Taking a break from the army, Barak earned a bachelor's degree in physics and mathematics at Jerusalem's Hebrew University. To make some spending money, he worked for a time as a private eye, specializing in cheating husbands. It was on campus that he first dated his future wife, Nava Cohen, now an English teacher. Sitting in the library beside her while they both listened to music on headphones, he handed her the movie listings with a question mark drawn at the top. She replied with an exclamation point inked over her choice. Today they have three daughters.

Barak went on to obtain a master's in systems engineering from Stanford University. As is customary when an Israeli goes abroad, he chose a Hebrew replacement for his East European surname, Brog. Barak had the appropriately militaristic meaning of "lightning," but because of a speech defect that turns his r's into w's, he cannot quite pronounce it.

In 1971 the 29-year-old was chosen to lead the Sayeret Matkal, and began a string of daredevil heroics. The next year, he and Netanyahu were among the special forces who donned maintenance workers' white overalls to storm a Sabena airplane hijacked en route to Tel Aviv airport. Long fascinated by mechanical devices, Barak skillfully picked a lock to open the airplane door. In 1973 he dressed as a woman to infiltrate Beirut with a unit that assassinated three leaders of the Palestine Liberation Organization. He was a commander of Israel's famous 1976 operation to rescue hostages at Uganda's Entebbe airport. Most of his exploits remain classified. In all, he earned five citations for bravery, more than any other soldier in Israeli history.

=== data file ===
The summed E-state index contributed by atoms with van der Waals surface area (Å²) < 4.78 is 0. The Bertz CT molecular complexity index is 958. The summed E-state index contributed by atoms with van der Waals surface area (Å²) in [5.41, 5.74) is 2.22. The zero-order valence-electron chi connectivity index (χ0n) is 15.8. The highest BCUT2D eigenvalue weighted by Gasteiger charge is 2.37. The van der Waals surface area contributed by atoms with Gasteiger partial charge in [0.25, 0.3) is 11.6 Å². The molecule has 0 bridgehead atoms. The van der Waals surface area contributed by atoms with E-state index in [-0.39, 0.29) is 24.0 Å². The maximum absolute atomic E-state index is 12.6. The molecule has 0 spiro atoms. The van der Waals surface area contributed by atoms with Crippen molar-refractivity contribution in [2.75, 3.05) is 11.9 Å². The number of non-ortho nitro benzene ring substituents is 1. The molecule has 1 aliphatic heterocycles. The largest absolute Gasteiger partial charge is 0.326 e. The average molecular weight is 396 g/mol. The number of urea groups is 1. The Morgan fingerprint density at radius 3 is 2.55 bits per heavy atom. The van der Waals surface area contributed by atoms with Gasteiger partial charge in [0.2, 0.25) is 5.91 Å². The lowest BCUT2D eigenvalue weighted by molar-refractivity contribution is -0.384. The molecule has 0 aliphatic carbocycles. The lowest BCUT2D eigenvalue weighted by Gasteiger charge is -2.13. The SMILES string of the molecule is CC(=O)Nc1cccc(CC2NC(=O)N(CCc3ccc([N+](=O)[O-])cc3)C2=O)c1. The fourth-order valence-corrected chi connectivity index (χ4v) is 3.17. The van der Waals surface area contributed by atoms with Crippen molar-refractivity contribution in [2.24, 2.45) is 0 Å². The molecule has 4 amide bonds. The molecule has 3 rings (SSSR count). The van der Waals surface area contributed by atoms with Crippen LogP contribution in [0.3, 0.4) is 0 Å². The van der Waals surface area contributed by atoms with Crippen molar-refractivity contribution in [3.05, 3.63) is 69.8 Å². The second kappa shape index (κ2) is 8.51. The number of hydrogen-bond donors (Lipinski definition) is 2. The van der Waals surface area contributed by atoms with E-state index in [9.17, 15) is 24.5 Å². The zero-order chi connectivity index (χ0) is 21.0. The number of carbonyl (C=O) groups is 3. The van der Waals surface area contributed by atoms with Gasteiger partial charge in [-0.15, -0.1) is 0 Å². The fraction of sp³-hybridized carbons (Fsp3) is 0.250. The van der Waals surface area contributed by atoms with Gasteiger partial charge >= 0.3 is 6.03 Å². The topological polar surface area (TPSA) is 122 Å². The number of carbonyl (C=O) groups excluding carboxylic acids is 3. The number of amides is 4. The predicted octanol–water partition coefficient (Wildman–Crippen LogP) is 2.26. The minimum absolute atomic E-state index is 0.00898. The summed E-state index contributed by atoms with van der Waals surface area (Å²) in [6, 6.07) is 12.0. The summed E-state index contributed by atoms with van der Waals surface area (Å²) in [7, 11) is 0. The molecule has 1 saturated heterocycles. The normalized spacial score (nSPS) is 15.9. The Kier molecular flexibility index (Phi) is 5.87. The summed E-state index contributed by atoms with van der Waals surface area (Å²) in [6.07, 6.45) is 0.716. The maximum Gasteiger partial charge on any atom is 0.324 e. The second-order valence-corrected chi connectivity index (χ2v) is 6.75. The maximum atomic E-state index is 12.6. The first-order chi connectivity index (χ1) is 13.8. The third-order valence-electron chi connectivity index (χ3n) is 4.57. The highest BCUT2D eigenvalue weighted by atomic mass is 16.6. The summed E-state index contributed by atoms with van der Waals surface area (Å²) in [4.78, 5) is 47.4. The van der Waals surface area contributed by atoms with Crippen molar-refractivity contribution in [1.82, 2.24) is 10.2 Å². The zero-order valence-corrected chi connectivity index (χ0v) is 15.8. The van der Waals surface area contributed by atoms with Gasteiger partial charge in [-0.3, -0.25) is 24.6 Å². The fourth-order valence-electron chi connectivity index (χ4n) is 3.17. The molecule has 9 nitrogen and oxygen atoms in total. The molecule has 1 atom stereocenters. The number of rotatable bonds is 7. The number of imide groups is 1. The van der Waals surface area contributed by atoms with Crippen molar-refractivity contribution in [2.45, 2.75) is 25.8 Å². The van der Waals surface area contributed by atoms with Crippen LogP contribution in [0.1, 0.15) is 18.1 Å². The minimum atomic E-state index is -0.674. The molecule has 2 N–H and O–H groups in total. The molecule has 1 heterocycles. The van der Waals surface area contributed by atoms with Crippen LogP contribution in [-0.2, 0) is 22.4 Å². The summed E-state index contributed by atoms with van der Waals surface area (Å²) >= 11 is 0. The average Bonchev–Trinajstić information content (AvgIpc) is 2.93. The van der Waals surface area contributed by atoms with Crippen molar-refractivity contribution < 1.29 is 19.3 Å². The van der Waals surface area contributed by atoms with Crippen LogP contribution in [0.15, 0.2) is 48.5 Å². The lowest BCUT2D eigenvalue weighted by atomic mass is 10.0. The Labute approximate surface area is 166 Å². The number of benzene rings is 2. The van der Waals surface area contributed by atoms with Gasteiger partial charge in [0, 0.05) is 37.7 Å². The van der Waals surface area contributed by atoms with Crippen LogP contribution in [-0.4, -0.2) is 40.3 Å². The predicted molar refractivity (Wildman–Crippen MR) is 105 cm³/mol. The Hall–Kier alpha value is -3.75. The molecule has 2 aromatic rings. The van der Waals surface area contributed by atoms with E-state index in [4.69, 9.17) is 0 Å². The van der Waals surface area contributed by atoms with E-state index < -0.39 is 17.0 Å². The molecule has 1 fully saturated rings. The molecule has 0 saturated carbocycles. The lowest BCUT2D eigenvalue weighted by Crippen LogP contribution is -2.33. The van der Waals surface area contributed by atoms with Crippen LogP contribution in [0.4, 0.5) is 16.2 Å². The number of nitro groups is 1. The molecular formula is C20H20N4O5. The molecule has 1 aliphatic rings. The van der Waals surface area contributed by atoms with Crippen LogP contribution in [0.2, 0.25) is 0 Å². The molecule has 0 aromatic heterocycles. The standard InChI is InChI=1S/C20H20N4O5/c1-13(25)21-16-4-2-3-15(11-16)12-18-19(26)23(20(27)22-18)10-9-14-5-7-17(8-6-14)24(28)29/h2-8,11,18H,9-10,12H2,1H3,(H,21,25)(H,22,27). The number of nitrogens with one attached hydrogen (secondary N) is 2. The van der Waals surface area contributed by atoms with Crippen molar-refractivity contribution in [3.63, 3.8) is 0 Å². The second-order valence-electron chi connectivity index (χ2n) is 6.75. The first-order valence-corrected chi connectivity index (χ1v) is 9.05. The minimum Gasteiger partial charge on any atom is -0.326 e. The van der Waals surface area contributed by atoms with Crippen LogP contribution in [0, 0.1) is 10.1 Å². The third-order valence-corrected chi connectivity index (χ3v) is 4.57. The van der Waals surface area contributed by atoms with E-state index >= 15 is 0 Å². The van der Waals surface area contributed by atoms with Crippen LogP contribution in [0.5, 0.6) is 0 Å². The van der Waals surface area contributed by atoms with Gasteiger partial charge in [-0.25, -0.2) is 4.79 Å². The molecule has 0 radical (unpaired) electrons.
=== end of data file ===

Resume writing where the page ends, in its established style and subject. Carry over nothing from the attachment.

Barak was less appreciated for his unconventionality. When he was a junior officer, one of his soldiers was disabled by a broken leg, so he substituted Avinoam to fill the roster and complete a month of desert maneuvers, even though his brother was underage and not yet inducted into the army. As a general, Barak won a mock battle with another division by sending scouts to the rival camp the night before to steal their communications gear.

Eventually, the unorthodox commando rose to be head of military intelligence, then deputy Chief of Staff, before taking full charge as army chief in 1991. When Labor's Yitzhak Rabin, himself once Chief of Staff, was elected Prime Minister in 1992, he began to groom the like-minded Barak as his successor.

Both men were sick of belligerence. Says Barak: "People who experience fighting personally tend to calibrate more carefully what it means to be in a permanent state of war." The two soldiers agreed that peace accords, not the continued occupation of Arab land, were ultimately the best safeguard for Israel's security. In contrast to the ultra-vigilant Netanyahu, they shared a confidence in the country's strength. Barak once said Netanyahu saw Israel as a "carp among barracudas" while he saw it as a "benign killer whale."

Even while seeking friends, Rabin and Barak never shirked from striking enemies hard. Barak likes to call it "killing the mosquitoes while draining the swamp," and his army packed a powerful swat. To suppress the Palestinian uprising against occupation, he sent undercover units into the West Bank and Gaza Strip to hunt down underground leaders; human-rights groups called them death squads. To quell terrorist attacks, he supported the 1992 deportation to Lebanon of 415 Palestinian Hamas militants, a harsh collective punishment that inflamed international opinion and was in time reversed. In 1993, as part of Israel's unavailing struggle to crush south Lebanon's Islamist militia Hizballah, he launched Operation Accountability, ruthlessly flattening Lebanese villages and killing 127 people.